The Art and Science of Living
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Author: Charles Christiansen,Elizabeth A. Townsend
Category: Business & Economics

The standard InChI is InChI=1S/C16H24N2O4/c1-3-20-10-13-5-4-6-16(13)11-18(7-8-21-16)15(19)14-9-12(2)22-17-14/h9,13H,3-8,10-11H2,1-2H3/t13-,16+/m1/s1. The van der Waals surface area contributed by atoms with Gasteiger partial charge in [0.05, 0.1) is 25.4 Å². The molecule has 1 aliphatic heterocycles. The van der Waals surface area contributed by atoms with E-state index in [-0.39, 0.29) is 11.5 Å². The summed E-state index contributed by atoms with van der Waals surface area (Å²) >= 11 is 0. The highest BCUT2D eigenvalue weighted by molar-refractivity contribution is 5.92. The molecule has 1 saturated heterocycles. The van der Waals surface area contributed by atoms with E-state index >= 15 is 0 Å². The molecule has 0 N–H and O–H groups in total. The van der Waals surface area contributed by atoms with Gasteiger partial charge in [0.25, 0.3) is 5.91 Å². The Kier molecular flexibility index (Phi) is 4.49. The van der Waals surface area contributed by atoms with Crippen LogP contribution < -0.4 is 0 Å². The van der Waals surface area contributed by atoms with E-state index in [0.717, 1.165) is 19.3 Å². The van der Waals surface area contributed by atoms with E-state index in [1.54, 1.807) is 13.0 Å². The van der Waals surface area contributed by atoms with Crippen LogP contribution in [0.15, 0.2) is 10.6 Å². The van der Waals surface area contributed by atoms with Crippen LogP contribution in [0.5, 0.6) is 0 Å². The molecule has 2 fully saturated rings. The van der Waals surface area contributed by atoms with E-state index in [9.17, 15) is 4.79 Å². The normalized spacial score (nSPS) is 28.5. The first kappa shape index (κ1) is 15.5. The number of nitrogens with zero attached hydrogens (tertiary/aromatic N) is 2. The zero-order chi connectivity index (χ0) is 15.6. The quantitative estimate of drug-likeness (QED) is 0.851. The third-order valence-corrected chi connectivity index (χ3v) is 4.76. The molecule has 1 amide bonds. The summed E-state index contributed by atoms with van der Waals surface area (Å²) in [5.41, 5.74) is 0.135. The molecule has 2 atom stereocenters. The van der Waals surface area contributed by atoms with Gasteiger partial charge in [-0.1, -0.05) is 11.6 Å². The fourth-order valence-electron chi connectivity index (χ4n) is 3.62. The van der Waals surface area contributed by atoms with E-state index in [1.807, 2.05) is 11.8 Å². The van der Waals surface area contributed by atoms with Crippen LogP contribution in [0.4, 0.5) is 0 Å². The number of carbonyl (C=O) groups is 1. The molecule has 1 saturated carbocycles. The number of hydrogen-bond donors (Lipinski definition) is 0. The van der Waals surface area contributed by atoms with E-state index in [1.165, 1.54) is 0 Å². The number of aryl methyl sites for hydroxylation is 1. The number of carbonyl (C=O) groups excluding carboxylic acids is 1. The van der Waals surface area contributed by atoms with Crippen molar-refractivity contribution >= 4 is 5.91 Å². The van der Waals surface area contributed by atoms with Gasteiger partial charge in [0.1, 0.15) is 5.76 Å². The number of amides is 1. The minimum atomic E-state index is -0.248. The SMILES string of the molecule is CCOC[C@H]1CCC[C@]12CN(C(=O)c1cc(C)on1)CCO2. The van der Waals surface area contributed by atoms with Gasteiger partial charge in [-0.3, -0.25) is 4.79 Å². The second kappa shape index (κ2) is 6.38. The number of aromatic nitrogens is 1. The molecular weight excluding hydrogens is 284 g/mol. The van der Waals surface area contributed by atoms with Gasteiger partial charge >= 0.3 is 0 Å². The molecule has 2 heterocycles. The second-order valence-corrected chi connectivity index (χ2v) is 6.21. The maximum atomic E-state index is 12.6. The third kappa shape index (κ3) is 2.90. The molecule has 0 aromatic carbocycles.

There is an old story about people describing an elephant, one by touching a leg, one by sitting on the elephant, one by feeling it blow through its large trunk, and so on. Each person has a different understanding of the elephant. Their collected descriptions describe the strength, gentleness, and force of the elephant from different perspectives. To fully understand the elephant, it is necessary to collect many perspectives and to present them as parts of a profile. Now, consider the English wordoccupation.No doubt many images come to mind. In contemplating this book, our goal was to provide a variety of ways for people to consider how humans occupy their time, dedicate their energy, realize their sense of personhood, and organize their societies. Occupations can be considered in economic terms, in social terms, as expressions of personality, or as "doings" that influence health and well-being. Historically, the literature of human occupation has focused on particular perspectives. There have been books on time use, books on leisure and work, books on occupational hazards and safety, and books on occupational medicine and occupational therapy, among others. But no book has previously invited authors from a range of disciplines and backgrounds to explore what people do, and why, how, where, with whom, and to what consequences these everyday occupations collectively define, organize, and influence our lives. This book takes the view that occupations include all meaningful acts that collectively define and give meaning to daily living. In his bookActs of Meaning,Jerome Bruner has written that people understand their lives through stories. He then points out that these stories are constructed from the acts that are central to everyday human occupations. In this book, the acts that comprise and give meaning to lives are explored in all their complexity, providing awareness that this is a topic that is large and complex like an elephant. We are delighted that the many talented contributors were willing to share their different points of view in this volume. Our hope is that, collectively, their views of occupation will help readers from many diverse areas gain a broader and enriched perspective of occupations, both as a means of social classification and as a powerful array of experiences shaping everyday life in both obvious and subtle ways. We present you with a book that examines what people do in their everyday worlds. We invite you to consider the various forces that shape the world of occupations and to reflect on how those experiences shape individuals and communities in the world. As you consider the writings in this book, we invite you to explore individual ideas in more detail through focused readings found through examination of the supporting literature for each chapter and to visit the companion web site for additional opportunities to explore topics. We then challenge you to consider your own occupations and to reflect on how they can be used to shape the meaning of your life story and how occupations might be organized in your culture or community. This is the first editorial collaboration between two people who share a passion for learning about occupations in everyday life. Through this book, we invite you to join us in an engaging and enlightening occupational pursuit. We are indebted to John Robinson, a pioneer in the study of time use related to human occupation, for his contribution to this volume. We acknowledge with appreciation the work of Linda Buxell, Mark Cohen, Charles Hayden, Melissa Kerrian, and Judy Wolf, who made the occupation of editing this book an enjoyable and memorable chapter in our own life stories.